Sudipen is the northernmost town of the Province of La Union separated by the Amburayan River from the Province of Ilocos Sur.
According to a story which happened during the Spanish period, the town got its name when a group of Spanish soldiers reached barrio Nagpanaoan, now called Old Central. These soldiers came upon old folks who were repairing the roof of the barrio hall. One of the soldiers asked the name of the place. They did not understand what was the soldier was saying, but they still thought that the soldier wanted to know what was going on, so the eldest among the barrio folks answered: “suksukdipan mi toy abong apo,” meaning, “we are patching the roof, sir”. The soldiers noted the word “Sukdipan” and the word stayed on record for some time. Subsequently, under the American regime, the word sukdipan was changed to Sudipen, hence the name of the town.
Early settlers of the municipality belonged to the cultural minorities from Mountain Province. Remnants of these groups, mostly belonging to the Kankaney and Bago tribes, can still be found in mountain barangays. But through intermarriages between highlanders and lowlanders, the tribes spread throughout the municipality. For this reason, younger generations can no longer speak the cultural minority dialects.
There are two principal rivers in this town, one is the Amburayan River, which stretches along its northern and eastern border and the Lalonga or Chico River that dissects barangays Bigbiga, Bulalaan and Maliclico. Both rivers provide water resources both for agricultural and domestic purposes in the municipality and the neighboring towns of Bangar, Luna and Balaoan. Also, the Mini Hydro Power Plant located at Barangay Turod drew its water supply from these rivers.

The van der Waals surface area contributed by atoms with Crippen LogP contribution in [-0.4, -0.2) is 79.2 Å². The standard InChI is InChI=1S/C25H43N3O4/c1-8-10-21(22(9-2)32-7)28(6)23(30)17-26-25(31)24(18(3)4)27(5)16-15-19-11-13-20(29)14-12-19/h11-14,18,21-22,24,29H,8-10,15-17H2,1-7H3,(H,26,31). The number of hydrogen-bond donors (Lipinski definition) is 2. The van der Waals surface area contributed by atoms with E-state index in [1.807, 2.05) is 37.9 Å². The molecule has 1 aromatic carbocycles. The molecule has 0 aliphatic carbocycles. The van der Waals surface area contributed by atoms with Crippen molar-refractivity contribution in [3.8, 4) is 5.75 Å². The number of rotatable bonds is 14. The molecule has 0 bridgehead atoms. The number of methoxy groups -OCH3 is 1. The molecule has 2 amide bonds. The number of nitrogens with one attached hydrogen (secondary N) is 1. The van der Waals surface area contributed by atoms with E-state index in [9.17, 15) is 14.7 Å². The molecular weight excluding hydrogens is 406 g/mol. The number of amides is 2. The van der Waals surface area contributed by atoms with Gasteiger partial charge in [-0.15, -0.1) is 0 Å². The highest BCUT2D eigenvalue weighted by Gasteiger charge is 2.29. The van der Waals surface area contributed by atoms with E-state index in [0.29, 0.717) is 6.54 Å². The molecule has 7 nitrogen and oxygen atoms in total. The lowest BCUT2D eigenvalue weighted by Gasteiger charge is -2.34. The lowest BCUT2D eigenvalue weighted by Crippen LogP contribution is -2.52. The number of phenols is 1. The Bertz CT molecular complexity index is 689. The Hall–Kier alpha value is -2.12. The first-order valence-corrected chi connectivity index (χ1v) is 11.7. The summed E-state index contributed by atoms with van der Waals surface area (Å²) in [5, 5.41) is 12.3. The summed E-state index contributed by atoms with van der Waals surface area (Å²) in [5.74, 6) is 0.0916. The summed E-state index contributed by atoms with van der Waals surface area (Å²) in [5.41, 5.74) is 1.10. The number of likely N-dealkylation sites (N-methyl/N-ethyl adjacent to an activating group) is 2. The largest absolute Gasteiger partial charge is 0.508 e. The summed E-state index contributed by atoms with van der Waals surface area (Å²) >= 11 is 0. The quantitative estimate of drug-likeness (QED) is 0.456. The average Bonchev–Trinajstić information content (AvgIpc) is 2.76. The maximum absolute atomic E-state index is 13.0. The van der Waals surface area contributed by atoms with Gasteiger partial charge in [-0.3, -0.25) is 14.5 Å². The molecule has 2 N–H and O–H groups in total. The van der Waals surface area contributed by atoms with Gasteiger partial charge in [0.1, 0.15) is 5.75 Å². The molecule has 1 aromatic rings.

It was noted that the Municipality got its name during the Spanish – American War in the Philippines. Originally, Sudipen was the Barrio of Bangar, La Union. In 1906, a village leader named Bartolome Laoagan Apusen succeeded in organizing it to township of the sub-province of Lepanto, Amburayan. Ten years after in 1916, the township became a municipal district of the Province of La Union. Finally on September 14, 1947, Sudipen was reclassified into a regular sixth class municipality.
Originally, the township was composed of 10 barangays or barrios namely: San Rafael, San Jose, San Francisco, Sengngat, Bigbiga, Castro, Duplas, Maliclico and Up-uplas. Barrio Nagpanawan was first sub-devided. It was late in 1950’s when Nagpanawan gave birth to Ilocano.
Barrio Ipet came later in late 1960 from barrio Ilocano. In 1962, barrio Turod evolved from barrio San Rafael. San Rafael consequently named barrio Poblacion being the seat of the Municipality. In 1967, Nagpanawan which was later named Old Central, sub-devided and barrio Namaltugan was born. Barrio San Francisco followed in 1971 deviding itself in San Francisco Sur and San Francisco Norte pursuant to Provincial Board Resolution No. 197 which took effect on March 12, 1971. Earlier, on the later part of 1970, Barrio Bulalaan was carved out of the barrio Duplas and prior to that Up-uplas sub-devided in September 21, 1968 resulting in the evolved of Porporiket.
At present, the Municipality of Sudipen comprises of 17 Barangays. Five are upland barangays while 12 are in lowlands.
Land Area : 10,048.714978 hectares (source: DENR RO 1)
Population : 17, 056 (source: 2015 Census of Population)
Number of Barangays : 17
Classification : Fourth Class Municipality
Average Annual Income : Php. 58,985,478.17
Total Households : 4,072
Total Families : 5,170